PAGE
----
While the FTSE 100 has fallen by 5.5% during the course of 2014, shares in Unilever (LSE: ULVR) (NYSE: UL.US) remain in the black. Indeed, they are up 0.5% year to date and, after a challenging start to the year when doubts surfaced regarding the sustainability of the emerging market growth story, sentiment in the global consumer goods company has picked up strongly.
However, there could be much more to come from Unilever and, in the long run, it could help you to retire rich. Heres how.
Although the European economy is struggling to post any kind of positive growth numbers right now, the developing world continues to offer companies such as Unilever tremendous growth potential. Indeed, as the populations of the emerging world increase in wealth, demand for premium consumables such as the upmarket shampoos, ice creams and cooking sauces that Unilever sells is likely to rise at a brisk pace.
This should ensure that Unilever delivers upbeat growth numbers over the medium to long term but, even in the near-term, the company has impressive prospects. For example, next year Unilever is expected to increase earnings by 9%, which is around 50% higher than the wider market growth rate. This shows that even when global economic growth is highly uncertain, Unilever can still deliver above-average earnings growth.
Of course, Unilever is hedging its bets. Europe and North America remain important regions for the company and this gives it a very broad global footprint, with it not being overly reliant upon one country or region. Certainly, the flip side to this is that the company is exposed to negative growth that is currently on offer in the Eurozone but, in the long run, such vast diversification should allow Unilever to post strong and yet relatively stable earnings numbers. In turn, this should help to deliver a less volatile experience for investors.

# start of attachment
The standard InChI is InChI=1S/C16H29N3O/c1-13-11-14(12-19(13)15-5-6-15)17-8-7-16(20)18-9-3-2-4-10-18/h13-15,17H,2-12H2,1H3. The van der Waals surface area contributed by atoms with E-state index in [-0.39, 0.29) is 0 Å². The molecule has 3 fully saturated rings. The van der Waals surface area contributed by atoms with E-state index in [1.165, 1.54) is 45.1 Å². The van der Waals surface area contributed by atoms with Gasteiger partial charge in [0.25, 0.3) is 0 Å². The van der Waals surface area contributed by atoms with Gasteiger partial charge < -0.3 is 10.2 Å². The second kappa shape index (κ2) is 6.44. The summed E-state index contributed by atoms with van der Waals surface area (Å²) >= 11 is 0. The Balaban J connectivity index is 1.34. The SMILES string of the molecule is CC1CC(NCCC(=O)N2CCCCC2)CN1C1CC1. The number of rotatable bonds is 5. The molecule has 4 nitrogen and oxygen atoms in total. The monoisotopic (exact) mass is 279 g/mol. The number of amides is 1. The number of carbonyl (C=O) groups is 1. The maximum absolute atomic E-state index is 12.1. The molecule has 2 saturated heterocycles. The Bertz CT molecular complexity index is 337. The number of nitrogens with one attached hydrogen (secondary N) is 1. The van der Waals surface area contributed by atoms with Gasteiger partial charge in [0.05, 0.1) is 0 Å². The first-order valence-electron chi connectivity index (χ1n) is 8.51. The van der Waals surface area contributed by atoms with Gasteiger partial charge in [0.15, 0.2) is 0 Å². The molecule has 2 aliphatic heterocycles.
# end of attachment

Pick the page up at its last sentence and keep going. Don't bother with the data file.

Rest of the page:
While Unilever trades on a valuation that may appear excessive, it owns a wide range of high-quality brands and seems well positioned to benefit from high levels of diversification and an emerging market tailwind. As such, it seems worth paying a price to earnings (P/E) ratio of 19.4 especially when Unilevers P/E has been well over 20 at times in recent years.
As a result, Unilever could continue to outperform the FTSE 100 in future years and make a major contribution to your prosperous retirement.
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Peter Stephens owns shares of Unilever. The Motley Fool UK owns shares of Unilever. We Fools don’t all hold the same opinions, but we all believe that considering a diverse range of insights makes us better investors.